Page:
Countess O and F Pools (T.18, R.15,16w4) are part of a 535 km long Glauconitic compound incised valley system. Between Countess and Alderson, a 90 km reach of this trend has produced more than 100 Mmbbls oil and 300 Bcf gas from 122 pools. Although in its twilight years of production, Countess F Pool was chosen for optimization because it shows below-average secondary recovery (45 %) for this part of the trend. Adjacent O Pool, in contrast, enjoys a 64% R.F. at comparable reservoir parameters. lengthy production and pressure histories, combined with recent 3D seismic, core description, petrology, petrophysics, and detailed sequence stratigraphy have helped refine reservoir models.

F Pool has produced 630 103m3 (4MMbbls) oil during the past 27 years, and currently pumps oil at 38 m3/d(240 bopd) with a 93% watercut. Chert-rich sublitharenites were deposited in fluvially-dominated channels. Seismic amplitude and time slice maps helped unravel a complex pool geometry. Pressure and production vary widely between the resulting compartments suggesting a frontal, "fingering" sweep to the waterflood.

Neighbouring O Pool has produced 909 1Q3m3(5.7 Mmbbls) oil in 22 years of operation. Before optimization, O Pool oil production was 46 m3/d(308 bopd) at a 95% watercut. Well-sorted quartz arenites were deposited in stacked, tidally influenced channels. Pool geometry is simple. Pressure and production history support an interpretation of bottom water drive.

Results of the optimization study predict potential increased recoverable reserves of 500 103m\0.35 Mmbbls) and doubled daily oil production for each pool. Finding and development costs of $2-3/bbl, and 50-70% chance of success make optimization a viable way to balance risk in an oil company portfolio. New exploration leads have evolved from a more detailed understanding of the geological complexity within and between pools. Optimization is a way to breathe new life into mature areas.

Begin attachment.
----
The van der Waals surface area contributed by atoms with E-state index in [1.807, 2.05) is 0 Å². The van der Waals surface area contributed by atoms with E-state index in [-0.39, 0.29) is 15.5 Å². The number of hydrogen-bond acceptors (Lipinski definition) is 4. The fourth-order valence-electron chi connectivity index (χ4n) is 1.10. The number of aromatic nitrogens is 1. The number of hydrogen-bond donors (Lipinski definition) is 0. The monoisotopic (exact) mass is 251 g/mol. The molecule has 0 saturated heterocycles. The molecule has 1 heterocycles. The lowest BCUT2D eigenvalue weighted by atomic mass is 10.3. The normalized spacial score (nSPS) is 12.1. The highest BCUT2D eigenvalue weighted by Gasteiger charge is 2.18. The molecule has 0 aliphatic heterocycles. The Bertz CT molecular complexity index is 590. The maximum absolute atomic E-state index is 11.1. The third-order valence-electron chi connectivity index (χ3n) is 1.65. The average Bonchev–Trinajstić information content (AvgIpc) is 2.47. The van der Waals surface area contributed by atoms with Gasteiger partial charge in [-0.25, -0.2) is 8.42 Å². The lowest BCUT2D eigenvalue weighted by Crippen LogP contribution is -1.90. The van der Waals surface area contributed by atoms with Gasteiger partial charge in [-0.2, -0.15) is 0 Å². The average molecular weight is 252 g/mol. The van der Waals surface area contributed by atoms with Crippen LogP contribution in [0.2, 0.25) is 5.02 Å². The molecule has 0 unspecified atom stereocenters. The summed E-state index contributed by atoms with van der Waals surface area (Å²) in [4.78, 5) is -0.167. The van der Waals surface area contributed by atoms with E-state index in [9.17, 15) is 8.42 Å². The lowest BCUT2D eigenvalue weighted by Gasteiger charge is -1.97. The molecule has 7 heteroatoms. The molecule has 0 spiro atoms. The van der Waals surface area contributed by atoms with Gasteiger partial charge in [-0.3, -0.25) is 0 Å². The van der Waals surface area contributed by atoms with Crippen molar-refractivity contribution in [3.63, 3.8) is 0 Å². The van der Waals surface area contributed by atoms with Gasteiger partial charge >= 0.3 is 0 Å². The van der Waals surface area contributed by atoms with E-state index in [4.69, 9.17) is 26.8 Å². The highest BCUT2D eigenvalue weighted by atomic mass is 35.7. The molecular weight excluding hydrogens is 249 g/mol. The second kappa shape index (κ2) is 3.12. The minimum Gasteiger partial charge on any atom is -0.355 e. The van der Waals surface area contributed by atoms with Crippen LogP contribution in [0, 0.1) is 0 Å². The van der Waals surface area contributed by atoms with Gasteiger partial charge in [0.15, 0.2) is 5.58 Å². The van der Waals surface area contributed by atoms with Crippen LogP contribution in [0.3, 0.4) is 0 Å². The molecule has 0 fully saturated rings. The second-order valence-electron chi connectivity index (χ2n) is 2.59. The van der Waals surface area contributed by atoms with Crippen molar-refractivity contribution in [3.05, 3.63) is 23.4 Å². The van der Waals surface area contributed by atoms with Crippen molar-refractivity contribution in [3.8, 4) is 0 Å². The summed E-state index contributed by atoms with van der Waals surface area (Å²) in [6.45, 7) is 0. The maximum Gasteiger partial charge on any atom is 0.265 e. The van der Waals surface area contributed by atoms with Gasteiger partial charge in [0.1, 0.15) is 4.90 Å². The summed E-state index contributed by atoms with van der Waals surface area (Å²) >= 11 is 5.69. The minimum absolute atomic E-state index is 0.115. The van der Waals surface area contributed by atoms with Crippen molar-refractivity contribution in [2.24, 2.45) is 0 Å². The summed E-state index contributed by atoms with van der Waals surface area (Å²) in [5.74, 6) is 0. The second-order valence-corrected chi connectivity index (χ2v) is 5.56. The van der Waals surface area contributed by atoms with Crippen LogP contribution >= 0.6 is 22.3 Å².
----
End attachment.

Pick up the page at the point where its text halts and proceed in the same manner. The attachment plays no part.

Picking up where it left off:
About the Author(s)

Lisa A. Griffith is a geologist who received her undergraduate degree from Rice University (Houston), and an M.Sc. specializing in clastic sedimentology from University of Calgary. She has worked in the oil industry for over 15 years, most recently at PanCanadian. Her current interests include unravelling detailed Glauconite channel stratigraphy (with the help of geophysicists, of course!), and finding new ways to use engineering tests and measurements to give insight into the pool architecture. She is a member of the AAPG, CSPG, and APEGGA. Ms. Griffith won "Best Oral Paper" at the 1995 CSPG convention, and recently completed a university tour as "CSPG Visiting Lecturer".



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